"My dad can beat you up," the little girl sniffles, rubbing her eyes with tiny hands balled into fists. Her hair is all tangled and ratty and there's something stuck in it. "I'll get him to beat you up."
"Like hell you will," the other little girl says. She picks up a handful of sand and throws it for good measure. "I'll put spiders in your bed. Eight hundred million spiders!"
"Leave me alone."
Vriska grins ear-to-ear and her front teeth are missing. "Make me. Bet ya can't!"
A man walks up to the communal rumpus yard fence and leans on it. He's wearing a suit and tie. He's wearing a hat too. It is quite distinctive.
He watches the little girl with snarly hair. He watches but doesn't say anything.
The snarly-haired girl sobs. Her shoulders shake and she stamps her foot and screams, "Go away!" Vriska looks taken aback, as if she doesn't believe a shout so forceful could come from such a small creature. "Go away, you insect!"
A giggle. Vriska tosses her hair. It's not tangled or messy in the slightest: it's cut in a neat bob. "Aradia, you are pathetic. Pathetic. Alright? Are you hearing me? Because I think you and your dad are nothing but a pair of stupid redbloods!"
Aradia's eyes go wide. "You take that back."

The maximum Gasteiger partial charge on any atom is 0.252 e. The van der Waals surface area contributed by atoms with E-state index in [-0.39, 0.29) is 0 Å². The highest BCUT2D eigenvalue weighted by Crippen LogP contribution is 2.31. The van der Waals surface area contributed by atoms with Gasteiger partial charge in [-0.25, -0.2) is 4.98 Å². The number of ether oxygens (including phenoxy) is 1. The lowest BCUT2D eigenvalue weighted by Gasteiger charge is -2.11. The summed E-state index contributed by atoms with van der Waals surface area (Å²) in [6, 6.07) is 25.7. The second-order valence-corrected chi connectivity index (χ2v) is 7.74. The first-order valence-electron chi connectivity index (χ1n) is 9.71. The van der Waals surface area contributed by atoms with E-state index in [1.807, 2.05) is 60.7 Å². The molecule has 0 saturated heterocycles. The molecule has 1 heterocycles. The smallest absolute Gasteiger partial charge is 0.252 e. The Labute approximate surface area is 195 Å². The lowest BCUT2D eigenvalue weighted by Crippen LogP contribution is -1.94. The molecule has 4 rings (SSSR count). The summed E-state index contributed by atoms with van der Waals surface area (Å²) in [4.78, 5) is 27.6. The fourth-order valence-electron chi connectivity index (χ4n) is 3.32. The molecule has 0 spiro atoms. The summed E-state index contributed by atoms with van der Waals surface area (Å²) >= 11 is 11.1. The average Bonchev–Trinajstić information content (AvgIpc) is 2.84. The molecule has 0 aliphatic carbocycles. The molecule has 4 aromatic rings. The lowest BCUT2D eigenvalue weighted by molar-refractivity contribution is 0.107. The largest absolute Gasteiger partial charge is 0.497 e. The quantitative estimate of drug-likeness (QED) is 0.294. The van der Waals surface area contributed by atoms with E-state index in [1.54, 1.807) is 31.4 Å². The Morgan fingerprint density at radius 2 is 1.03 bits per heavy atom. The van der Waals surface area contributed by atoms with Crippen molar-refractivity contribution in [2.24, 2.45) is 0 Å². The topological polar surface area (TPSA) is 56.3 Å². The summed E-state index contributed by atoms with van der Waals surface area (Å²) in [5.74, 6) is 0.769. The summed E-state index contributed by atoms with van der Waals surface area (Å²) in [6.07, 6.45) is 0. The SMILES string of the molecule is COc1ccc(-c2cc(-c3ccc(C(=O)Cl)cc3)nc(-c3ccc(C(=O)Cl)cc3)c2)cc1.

The man at the fence shifts his weight from one foot to the other. He lights a cigarette with a match.
Aradia's eyes go narrow. She raises up her hands and they begin to glow. Vriska puts her fingers to her temples, shuts her eyes, and grins. Aradia drops her hands, but not of her own choice. Her knees buckle; she hits the ground hard.
"Enough," says the man at the fence.
Vriska gives him a contemptuous look and scoffs and walks away.
"You okay?" Aradia looks up. Her expression is "no" enough. "Let's get you home." He scoops her up and carries her on his hip back to the car. He lets her ride up front. She falls asleep anyway.
They arrive. He wakes her. "We're home, kid." He carries her inside and sets her on the kitchen counter and digs a hairbrush out of a drawer.
"She said bad things about you," Aradia says. "And me."
He slowly brushes out the knots in her hair. "I know."
"Aren't you going to do anything about her, Daddy?"
He pulls the sticky thing out of her hair. It's a clutch of spider eggs. "It won't happen again," he says, grimacing, dropping the egg sac in the rubbish bin.
"Are you certain?"
Diamonds Droog considers his words and hairbrush very carefully before he answers his little girl.